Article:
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Sunday, 30 May 2010

sunday, sunday






There is so much more to do in the garden now, we have been watering not only pots, but the whole garden, that is how warm and dry it has been throughout May. Cooler last few days, even some rain, but enough to make much difference.









Some presents for my birthday, a quilt book from the American Museum in Bath, which I wanted, and a bag for some projects to take on holiday.


We plan to go to Scandinavia again this year. We had been there many times before, we started going camping there when our children were small. Sweden is a great country for camping, with very good camp sites and very child friendly.
When our children grew up, we carried on. Our camping days are over, we like a bit more comfort now, so we rent a cottage. We have explored various parts of Sweden and Norway over the years.
For various reasons we still like to take a car, in the past it was easy to get a direct 24 hour ferry from England to Sweden or Norway, but those routes no longer exist, probably with the coming of fly-drive packages. So now we have to take a longer route, 18 hour ferry to Denmark, drive to the north of the country and take a shorter ferry to Sweden, which means an extra time and cost.
I always find a lot of inspiration in those countries, specially their fabrics, colours and home furnishings and decorations. One of the reasons why we need the car, there is always something we just "have to have".

I will have to decide which books and project to take with me, nothing too complicated, something easy to pick up and put down. I will probably get some blocks ready for my Tail Feathers quilt, ready to be embroidered. Or something from my UFO's? I know I will change my mind a few times yet!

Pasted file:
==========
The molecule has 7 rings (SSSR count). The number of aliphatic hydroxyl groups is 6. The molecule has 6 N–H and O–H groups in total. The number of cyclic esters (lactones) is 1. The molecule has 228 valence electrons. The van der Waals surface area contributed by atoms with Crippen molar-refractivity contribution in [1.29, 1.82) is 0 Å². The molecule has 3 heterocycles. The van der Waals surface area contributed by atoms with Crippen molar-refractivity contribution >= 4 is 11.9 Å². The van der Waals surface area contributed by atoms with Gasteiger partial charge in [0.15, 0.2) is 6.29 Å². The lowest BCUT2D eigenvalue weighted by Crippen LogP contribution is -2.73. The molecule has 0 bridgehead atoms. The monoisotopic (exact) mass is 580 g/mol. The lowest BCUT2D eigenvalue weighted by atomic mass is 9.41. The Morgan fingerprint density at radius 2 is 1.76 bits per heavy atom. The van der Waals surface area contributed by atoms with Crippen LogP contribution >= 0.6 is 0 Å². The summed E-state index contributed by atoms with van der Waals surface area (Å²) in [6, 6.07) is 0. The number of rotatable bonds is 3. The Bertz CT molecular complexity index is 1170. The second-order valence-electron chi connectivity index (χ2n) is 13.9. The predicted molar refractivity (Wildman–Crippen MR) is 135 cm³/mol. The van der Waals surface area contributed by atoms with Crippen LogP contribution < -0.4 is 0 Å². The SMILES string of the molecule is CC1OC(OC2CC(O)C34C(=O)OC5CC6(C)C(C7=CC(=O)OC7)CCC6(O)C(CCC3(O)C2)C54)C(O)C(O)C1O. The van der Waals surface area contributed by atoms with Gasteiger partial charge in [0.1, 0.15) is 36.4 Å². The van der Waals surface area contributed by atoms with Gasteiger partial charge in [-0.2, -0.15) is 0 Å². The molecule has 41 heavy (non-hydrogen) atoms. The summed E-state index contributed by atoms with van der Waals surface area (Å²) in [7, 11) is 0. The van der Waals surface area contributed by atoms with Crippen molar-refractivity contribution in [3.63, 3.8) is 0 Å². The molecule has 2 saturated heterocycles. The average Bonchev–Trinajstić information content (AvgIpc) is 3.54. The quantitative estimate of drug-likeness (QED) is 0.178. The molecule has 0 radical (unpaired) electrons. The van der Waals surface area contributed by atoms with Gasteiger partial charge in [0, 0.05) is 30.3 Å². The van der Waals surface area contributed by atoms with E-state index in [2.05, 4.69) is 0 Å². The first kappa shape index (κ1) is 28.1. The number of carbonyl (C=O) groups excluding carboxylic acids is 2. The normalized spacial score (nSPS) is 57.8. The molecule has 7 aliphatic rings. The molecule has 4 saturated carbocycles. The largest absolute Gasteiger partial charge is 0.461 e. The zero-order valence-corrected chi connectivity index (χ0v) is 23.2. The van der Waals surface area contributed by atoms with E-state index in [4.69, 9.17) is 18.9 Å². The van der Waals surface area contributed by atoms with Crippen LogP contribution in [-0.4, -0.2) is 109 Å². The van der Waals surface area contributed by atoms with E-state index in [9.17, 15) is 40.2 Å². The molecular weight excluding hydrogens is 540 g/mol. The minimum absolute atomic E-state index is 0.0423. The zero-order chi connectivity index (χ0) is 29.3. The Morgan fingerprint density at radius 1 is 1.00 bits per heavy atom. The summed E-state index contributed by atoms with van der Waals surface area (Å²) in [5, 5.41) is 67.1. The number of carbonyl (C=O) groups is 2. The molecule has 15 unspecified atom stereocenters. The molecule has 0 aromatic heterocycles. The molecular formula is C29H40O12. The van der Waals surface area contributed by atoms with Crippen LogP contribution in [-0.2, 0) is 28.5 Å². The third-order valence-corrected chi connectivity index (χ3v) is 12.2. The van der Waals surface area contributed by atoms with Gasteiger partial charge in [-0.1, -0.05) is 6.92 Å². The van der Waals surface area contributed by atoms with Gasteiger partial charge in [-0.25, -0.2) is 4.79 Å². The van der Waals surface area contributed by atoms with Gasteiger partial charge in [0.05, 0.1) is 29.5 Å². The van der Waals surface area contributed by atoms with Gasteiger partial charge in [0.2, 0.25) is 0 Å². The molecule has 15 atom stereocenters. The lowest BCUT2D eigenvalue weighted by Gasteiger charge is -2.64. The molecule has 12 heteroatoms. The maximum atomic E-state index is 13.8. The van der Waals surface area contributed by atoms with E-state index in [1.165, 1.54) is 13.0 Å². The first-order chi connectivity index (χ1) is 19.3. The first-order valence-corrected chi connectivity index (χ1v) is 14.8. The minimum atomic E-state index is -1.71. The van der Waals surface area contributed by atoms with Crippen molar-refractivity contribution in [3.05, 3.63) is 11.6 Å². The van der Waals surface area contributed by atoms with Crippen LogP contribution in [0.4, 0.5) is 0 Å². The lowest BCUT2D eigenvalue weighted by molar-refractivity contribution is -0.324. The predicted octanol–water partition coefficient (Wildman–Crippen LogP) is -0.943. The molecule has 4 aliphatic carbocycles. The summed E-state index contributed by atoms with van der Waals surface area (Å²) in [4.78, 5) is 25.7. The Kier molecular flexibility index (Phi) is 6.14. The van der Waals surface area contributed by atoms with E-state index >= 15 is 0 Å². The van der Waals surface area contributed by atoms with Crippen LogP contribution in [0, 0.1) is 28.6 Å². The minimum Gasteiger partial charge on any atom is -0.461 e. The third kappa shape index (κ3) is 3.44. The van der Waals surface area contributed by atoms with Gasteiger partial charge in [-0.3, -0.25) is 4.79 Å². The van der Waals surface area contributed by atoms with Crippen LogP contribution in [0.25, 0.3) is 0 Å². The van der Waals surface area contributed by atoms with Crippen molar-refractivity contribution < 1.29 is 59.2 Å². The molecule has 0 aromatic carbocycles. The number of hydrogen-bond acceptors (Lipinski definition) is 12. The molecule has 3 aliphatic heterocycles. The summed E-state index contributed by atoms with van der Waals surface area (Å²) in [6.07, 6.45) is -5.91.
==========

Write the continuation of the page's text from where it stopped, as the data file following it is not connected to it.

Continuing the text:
Few years ago we planted some large irises in our garden, but they did not do very well, so we have moved them to various places around the garden and in the end have given up. There are lots of thing we can't grow because our garden is very exposed to the strong west winds. But this year we have a surprise! This beautiful iris has made it!

Sunday, 23 May 2010

summer at last

The summer has arrived in England, the last few days and nights were very warm and dry. We got up very early on Sunday morning and drove to the forest on top of the hill.
Leaving the car on the main road, we walked through the forest, in the morning sunshine, heading for the "settlement", the Parkhill Camp.











The Parkhill Camp is an interesting area. Is is believed that during an iron age there was a large settlement here.





















The contours of land in front of us certainly suggest that this site is man made, but by whom?
















But the main reason we come here in the spring is the very English sight, the carpet of bluebells.









On the way home we picked some hedge parsley and pink campion.

Wednesday, 19 May 2010

hardanger cushion











This is work in progress, an UFO I have just rediscovered. When finnished, I plan to use it as an applique for a cushion. I have now bought a piece of silk for the cushion, so I have no more excuse!






Also, some new threads arrived this week for a couple of projects I am hoping to do in the near future.

Saturday, 15 May 2010

"Quilts 1700 - 2010"


The V&A Museum in London has this year put on a major exhibition "Quilts 1700-2010", to celebrate 300 years of British quilt making. As soon as I found out about it in early March, I booked the tickets for the exhibition and our coach tickets. We are lucky to have wonderful coach service, which runs twice a day, every day, and it takes us in just under two and half hours to central London.